Seeding With Small Grain
The usual custom is to sow grasses with
small grain, and there is much to commend it. The cost of preparing the
seed-bed rests upon the grain crop, and the conditions are favorable to
fall growth and winter protection, if the seeding is made in the fall.
Wheat and rye are good crops with which to seed. In the case of fertile
land there is the danger that the timothy will establish itself too
well in a warm, moist autumn to permit clover to get a foothold the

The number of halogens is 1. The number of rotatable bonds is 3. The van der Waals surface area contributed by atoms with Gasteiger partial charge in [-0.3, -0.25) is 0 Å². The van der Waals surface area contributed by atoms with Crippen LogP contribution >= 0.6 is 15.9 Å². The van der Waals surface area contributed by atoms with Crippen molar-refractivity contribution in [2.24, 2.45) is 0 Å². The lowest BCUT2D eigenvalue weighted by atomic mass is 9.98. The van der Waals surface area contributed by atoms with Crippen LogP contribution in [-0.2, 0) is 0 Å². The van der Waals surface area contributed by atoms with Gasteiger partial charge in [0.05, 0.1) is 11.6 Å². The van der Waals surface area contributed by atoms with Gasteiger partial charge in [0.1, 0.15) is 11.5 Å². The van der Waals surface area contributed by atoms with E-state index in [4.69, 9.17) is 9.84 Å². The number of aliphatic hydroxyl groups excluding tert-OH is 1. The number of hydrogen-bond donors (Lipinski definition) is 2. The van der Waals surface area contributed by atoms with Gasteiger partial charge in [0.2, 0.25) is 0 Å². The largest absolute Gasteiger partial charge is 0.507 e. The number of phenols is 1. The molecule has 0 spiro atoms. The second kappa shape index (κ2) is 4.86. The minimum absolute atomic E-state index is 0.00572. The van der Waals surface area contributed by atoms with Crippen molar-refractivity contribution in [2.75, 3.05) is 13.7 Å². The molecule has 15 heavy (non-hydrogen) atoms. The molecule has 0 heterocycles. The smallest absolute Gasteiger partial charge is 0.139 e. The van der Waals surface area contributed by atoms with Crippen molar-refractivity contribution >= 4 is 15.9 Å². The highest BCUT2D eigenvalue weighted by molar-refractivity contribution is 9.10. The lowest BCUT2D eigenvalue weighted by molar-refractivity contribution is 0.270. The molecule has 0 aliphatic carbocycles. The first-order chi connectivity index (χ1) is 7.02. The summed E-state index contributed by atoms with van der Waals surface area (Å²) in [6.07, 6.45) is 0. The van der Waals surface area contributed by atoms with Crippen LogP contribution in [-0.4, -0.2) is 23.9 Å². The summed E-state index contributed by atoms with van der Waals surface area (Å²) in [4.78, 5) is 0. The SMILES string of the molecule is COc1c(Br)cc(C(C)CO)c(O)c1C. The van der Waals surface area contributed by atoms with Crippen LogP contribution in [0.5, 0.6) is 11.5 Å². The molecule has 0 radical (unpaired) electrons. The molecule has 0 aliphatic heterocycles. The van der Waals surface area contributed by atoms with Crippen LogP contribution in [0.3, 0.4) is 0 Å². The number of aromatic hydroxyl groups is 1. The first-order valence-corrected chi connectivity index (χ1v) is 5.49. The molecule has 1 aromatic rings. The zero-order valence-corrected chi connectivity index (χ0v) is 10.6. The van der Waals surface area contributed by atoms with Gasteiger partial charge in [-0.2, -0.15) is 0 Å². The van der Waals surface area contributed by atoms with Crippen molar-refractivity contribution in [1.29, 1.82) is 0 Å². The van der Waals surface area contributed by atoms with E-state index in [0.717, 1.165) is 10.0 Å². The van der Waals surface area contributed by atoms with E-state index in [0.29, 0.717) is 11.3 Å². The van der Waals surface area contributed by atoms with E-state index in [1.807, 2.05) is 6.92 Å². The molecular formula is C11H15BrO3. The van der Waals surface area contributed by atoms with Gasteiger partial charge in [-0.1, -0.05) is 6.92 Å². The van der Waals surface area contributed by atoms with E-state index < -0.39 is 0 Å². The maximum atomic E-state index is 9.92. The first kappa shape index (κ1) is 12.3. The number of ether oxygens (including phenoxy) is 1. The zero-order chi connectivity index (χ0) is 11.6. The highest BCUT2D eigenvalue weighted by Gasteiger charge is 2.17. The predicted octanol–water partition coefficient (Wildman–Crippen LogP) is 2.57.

following spring, and clover should always be seeded for the sake of
fertility. In northern latitudes clover cannot be seeded successfully
as late in the season as wheat should be sown, as it fails to become
well rooted for winter. The overcrowding of clover by timothy is met in
part by reduction in amount of timothy seed sown with the wheat.
The oat crop is less satisfactory for seedings to grass and clover. The
leaves near the ground are too thick, shading the young plants unduly,
and the late harvest exposes the grass and clover when the season is
hot, and usually dry. Some reduction in the amount of seed oats used
per acre helps to save from injury.
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